Doomball
Registered User
Join date: Apr 2013
245 IQ
#1
Hey!
Just recently found this forum, its awesome

Anyway… ive been practicing guitar on and off for a couple of years and decided to go balls to the walls serious for 6 months ago. Ive practiced barre chords for atleast 10 minutes a day, 5 of which are one minute changes and 5 minutes making the chord sound good.
Though i noticed that ive been fooling myself all this time. I thought it sounded good, i even checked individual strings every day, but this week i noticed that it really doesnt sound good at all. If i pick the g string lightly, it sounds good. But if i pick hard it sounds rubbish.
Now ive tried adjusting the index finger, even removing all other fingers just to get the bar down, but no matter what i try it wont work. Do i have a wierd anatomy of my finger ( does look a bit round on the thicker side) or is this just the result of bad practicing?

And also what should i do to sort this out?
Last edited by Doomball at Apr 16, 2013,
Shor
Registered User
Join date: Dec 2010
581 IQ
#2
Props for listening to what you sound like instead of just mindlessly practicing. Sounds obvious, but many people don't slow down and listen to what they're doing and sound like.

I don't know how much time you dedicate to practice a day in total (or how much time you have), but 10 minutes isn't very long. It'll still improve you of course, but it'll take longer than if you can perhaps push it to...say...20?
One thing you can try is to arpeggiate chords (i.e. pick each string individually up and down). That will let you hear each string isolated, and at the same time practice your picking hand more than if you're just strumming up and down.
Once you get bored of going straight up and down, you can start string skipping and so forth. That'll keep things interesting while still practicing your core issue.

Go slow and just make sure you're consistently fretting properly and you will get there.

As far as the anatomy of your finger, I hardly think it's shaped in a way that wont let you play barre chords...it's just down to practice
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Doomball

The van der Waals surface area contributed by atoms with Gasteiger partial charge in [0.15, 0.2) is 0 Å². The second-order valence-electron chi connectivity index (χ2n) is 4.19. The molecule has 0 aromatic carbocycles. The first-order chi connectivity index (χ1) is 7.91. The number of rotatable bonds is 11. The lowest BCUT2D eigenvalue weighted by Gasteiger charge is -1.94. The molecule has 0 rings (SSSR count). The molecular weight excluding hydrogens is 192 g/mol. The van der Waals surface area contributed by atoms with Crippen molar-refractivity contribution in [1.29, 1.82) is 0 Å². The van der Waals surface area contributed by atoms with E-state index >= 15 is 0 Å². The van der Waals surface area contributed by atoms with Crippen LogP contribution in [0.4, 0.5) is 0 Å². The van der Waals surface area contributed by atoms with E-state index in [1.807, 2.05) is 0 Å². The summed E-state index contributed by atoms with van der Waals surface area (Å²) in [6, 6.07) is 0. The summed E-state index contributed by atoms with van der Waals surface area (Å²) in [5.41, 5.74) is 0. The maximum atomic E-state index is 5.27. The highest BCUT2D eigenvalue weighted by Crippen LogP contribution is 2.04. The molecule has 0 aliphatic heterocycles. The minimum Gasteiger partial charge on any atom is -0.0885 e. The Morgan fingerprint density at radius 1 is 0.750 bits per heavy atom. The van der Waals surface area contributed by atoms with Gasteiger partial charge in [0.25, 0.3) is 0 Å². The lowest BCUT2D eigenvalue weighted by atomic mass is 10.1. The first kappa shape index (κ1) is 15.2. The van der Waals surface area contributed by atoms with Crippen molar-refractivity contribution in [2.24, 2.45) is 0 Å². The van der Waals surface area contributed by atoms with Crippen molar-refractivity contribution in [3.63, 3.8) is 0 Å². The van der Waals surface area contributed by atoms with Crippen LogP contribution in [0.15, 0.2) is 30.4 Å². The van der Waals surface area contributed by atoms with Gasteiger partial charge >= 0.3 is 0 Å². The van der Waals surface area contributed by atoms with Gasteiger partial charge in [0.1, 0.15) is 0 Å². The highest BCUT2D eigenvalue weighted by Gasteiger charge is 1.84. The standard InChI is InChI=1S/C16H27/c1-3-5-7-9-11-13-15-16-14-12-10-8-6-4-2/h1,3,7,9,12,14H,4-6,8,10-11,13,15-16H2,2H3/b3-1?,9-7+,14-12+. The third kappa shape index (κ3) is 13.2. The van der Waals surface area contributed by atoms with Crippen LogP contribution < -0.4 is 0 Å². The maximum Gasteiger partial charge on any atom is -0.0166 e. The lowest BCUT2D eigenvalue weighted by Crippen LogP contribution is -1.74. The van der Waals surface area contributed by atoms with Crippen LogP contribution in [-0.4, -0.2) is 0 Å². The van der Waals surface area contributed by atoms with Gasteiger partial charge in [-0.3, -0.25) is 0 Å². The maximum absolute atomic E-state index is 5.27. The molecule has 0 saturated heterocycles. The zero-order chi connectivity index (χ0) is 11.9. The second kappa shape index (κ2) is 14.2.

Registered User
Join date: Apr 2013
245 IQ
#3
Yeah i actually pushed it up to 20 now. I doubled my entire schedule and replaced the one minute changes with more chord practice ( i figured its worthless to practice chord changes if i cant play them properly). But indeed is it dreadfull, trying to find the right angle that doesnt seem to exist for 20 minutes. I get frustrated after the first 10 minutes, so making it more interesting probably keeps me motivated more

Btw my practice schedule atm is 2 hours and 10mins each day
mdc
UG's Mr Chord Man
Join date: Feb 2008
722 IQ
#4
When the hand position starts feeling natural, the barre chords will come easier. After a long time, having your wrist dropped and thumb behind the neck will feel like the most natural and comfortable position in the world, which = relaxed. And that is key.
Doomball
Registered User
Join date: Apr 2013
245 IQ
#5
At the moment thats how i play, it feels comfortable, but the buzzing on the g string exist there.

Some people say it may be because of the bar strength, but even if i apply maximum force (and help with the middle finger), the g string still sounds bad.

Note: i do not have problems with e7 major and regular e shaped major since the g string is covered by the middle finger, but the e shaped minor chords just wont sound good.

Thanks for the replies by the way
deltadaz
Registered User
Join date: Oct 2011
100 IQ
#6
A lot of trouble comes from pushing too hard with the thumb in the back of the neck
do some trills, strengthen those muscles
you should be able to play the barres with out the use of the thumb
But this goes up to 11
USGold
Registered User
Join date: Mar 2013
10 IQ
#7
Or your guitar may not be properly set up, try other bars , different frets, is the buzz always the same string? What about trying different root note bars, on other strings, you could be just fight a set up issue.
flexiblemile
Registered User
Join date: Oct 2012
2,180 IQ
#8
try putting a capo on the seventh fret and playing all the strings without pressing down on the frets, if the buzz on the g string is still there, take your guitar to be set up by a tech and odds are when you get it back, your bar chords will be nice
AshersUK
Registered User
Join date: Aug 2010
726 IQ
#9
Sometimes for me one of the strings gets located in the crease of the finger under the main knuckle of the first finger. There's less fleshy bits to press the string down at that point and so that string won't be quite as taut. Rolling the finger to the side helps a bit.